Newscasts

PNS Daily Newscast - October 18, 2019 


Baltimore mourns Rep. Elijah Cummings, who 'Fought for All.' Also on our rundown: Rick Perry headed for door as Energy Secretary; and EPA holds its only hearing on rolling back methane regulations.

2020Talks - October 18, 2019 


While controversy swirls at the White House, Chicago teachers go on strike and Democratic primary contender retired Admiral Joe Sestak walks 105 miles across New Hampshire.

Daily Newscasts

Biscayne National Park's 40th Birthday: Party or Problems?

October 17, 2008

Miami, FL - As Miami's Biscayne National Park celebrates its 40th birthday with a three-day party, the National Parks Conservation Association (NPCA) wants to make sure the public also knows about the problems facing the park, so the organization is hosting a forum on the topic.

Biscayne is the largest marine park in the National Park system. Jason Bennis, NPCA's marine program manager, says his group's most recent assessment is that the combined lack of funding and staffing threaten the park's future.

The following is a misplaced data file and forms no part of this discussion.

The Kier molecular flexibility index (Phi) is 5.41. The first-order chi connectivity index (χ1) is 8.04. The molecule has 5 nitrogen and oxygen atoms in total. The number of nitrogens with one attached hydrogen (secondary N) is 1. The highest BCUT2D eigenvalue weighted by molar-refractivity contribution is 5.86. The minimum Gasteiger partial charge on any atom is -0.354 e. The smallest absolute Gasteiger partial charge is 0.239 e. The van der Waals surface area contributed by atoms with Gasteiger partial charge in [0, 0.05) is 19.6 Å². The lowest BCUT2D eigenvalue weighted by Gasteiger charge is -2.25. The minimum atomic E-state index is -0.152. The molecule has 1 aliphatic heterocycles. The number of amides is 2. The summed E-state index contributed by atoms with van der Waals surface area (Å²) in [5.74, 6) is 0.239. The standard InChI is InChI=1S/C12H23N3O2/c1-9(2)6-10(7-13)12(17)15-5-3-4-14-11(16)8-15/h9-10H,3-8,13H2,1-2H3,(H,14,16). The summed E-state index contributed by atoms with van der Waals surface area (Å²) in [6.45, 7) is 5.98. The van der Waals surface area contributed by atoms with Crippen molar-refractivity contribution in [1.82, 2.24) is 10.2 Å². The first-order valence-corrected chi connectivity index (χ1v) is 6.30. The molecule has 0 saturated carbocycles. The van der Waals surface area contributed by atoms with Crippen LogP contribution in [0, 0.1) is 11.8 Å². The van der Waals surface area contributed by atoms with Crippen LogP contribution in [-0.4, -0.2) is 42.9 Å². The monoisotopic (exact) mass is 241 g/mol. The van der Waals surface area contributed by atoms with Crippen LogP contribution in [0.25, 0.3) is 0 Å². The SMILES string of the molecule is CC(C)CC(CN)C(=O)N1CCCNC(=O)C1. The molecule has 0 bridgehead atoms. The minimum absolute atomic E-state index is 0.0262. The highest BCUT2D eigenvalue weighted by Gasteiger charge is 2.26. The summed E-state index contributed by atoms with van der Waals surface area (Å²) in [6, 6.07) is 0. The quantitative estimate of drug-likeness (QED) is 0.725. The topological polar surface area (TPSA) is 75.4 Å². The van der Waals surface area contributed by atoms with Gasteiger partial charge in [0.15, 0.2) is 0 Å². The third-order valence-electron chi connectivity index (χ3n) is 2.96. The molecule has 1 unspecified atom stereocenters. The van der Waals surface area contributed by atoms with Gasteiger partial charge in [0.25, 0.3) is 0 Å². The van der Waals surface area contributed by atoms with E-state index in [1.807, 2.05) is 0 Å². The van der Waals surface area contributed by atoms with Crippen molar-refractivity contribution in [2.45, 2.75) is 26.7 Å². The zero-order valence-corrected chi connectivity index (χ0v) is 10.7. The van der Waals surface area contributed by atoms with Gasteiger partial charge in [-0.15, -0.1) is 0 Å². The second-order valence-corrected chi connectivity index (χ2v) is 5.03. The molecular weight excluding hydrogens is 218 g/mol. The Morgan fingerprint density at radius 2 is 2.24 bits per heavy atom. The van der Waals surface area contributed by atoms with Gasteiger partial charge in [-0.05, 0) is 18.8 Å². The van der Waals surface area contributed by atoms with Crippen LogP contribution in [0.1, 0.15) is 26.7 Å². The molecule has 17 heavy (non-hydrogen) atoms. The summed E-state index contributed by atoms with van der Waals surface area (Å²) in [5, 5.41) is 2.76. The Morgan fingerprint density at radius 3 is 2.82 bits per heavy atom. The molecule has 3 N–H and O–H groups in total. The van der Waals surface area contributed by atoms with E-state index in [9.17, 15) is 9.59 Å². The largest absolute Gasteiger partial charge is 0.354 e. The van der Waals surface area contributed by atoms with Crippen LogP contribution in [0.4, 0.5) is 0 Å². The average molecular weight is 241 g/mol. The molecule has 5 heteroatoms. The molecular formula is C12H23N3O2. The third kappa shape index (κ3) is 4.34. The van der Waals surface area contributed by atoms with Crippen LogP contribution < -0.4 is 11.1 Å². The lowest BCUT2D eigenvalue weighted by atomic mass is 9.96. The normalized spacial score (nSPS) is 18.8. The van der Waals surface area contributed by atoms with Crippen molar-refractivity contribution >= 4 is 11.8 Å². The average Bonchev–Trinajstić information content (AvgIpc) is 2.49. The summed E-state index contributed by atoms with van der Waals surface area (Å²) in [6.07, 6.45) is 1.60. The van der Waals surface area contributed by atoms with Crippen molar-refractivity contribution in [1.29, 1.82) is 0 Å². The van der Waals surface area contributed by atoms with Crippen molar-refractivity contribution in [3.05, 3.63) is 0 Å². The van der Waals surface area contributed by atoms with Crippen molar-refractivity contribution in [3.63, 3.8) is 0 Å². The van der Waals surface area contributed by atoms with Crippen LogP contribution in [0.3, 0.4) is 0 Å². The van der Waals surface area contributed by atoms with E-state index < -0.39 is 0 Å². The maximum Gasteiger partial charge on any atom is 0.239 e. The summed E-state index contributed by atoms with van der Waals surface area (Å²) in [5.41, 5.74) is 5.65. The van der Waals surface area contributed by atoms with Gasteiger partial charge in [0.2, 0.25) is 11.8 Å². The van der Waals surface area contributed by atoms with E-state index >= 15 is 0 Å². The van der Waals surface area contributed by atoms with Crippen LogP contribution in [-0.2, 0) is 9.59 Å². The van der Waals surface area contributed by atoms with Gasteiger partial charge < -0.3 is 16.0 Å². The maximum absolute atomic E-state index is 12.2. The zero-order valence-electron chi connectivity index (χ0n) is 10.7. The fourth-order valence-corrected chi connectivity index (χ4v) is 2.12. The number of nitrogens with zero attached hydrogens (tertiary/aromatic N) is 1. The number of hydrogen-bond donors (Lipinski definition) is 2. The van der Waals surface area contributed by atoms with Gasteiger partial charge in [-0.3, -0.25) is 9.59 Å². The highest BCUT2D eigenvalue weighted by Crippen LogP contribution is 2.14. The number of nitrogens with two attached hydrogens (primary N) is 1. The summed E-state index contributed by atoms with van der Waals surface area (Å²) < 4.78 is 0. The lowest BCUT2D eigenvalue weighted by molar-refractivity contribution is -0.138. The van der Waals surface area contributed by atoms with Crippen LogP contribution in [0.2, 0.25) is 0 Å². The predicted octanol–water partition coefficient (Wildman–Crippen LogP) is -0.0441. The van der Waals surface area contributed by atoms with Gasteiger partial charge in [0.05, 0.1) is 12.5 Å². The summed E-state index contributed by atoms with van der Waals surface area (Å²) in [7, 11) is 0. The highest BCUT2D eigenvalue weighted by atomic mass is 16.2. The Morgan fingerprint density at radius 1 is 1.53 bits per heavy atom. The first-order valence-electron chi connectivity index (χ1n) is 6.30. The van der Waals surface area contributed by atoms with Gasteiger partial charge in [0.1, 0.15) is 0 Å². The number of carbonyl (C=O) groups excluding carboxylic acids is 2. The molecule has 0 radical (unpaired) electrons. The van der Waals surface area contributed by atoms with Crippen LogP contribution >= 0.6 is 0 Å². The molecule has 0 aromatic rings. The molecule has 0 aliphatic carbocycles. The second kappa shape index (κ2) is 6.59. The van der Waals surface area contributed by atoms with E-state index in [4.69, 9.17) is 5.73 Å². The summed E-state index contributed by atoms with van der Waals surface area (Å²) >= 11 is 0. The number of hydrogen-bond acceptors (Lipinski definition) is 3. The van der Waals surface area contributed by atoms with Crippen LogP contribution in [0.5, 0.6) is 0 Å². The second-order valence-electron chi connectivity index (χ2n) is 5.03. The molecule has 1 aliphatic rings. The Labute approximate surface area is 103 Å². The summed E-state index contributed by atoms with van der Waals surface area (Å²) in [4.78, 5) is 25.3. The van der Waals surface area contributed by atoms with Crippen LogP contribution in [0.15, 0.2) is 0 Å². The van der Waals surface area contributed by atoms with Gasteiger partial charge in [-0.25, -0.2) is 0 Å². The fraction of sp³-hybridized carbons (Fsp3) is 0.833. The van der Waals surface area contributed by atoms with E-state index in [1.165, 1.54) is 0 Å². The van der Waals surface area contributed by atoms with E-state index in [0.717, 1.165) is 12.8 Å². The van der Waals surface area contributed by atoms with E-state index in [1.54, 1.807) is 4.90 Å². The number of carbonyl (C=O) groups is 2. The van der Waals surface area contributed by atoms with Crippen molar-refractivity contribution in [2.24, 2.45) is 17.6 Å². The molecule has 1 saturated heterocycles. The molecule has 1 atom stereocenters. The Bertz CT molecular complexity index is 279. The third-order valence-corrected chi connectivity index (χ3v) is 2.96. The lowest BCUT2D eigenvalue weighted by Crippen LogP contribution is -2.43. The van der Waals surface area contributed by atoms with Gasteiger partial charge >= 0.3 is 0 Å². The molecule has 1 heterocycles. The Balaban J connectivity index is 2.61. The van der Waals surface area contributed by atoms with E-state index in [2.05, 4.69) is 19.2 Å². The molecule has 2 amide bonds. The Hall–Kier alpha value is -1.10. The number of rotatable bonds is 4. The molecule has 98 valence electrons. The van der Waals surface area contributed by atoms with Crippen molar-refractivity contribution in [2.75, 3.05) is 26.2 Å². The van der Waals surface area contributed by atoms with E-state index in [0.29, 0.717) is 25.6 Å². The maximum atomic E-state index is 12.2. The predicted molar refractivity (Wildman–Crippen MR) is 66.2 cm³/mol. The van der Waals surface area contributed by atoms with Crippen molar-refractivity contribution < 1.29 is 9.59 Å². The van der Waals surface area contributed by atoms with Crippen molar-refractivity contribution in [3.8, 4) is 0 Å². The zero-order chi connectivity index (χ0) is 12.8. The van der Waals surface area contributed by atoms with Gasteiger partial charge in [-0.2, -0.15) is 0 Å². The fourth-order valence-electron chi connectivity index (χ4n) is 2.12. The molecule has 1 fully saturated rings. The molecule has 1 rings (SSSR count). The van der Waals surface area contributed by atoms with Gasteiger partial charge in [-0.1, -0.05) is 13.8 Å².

"There are some serious challenges facing the park that hamper its ability to protect and restore Biscayne's treasures, which include coral reefs, 18th century shipwrecks, and a whole host of plants and wildlife."

Nearly half a million people visit the park each year, pumping more than $20 million into the local economy. In order to keep the business booming, says Bennis, the park must get sufficient funding to protect its more than 100 archaeological sites. They include 44 shipwrecks, which serve as diving and snorkeling destinations and as habitat for marine life.

"It's important that we preserve the opportunity for folks to take advantage of the wonderful resources of Biscayne National Park, for this generation as well as future generations."

The report also concludes the park needs more rangers to protect the sites from relic hunters and poachers. It also notes that inadequate freshwater flows to the park jeopardize both the coral reefs and the fisheries. This weekend's forum is open to the public.

Gina Presson/Elizabeth Grattan, Public News Service - FL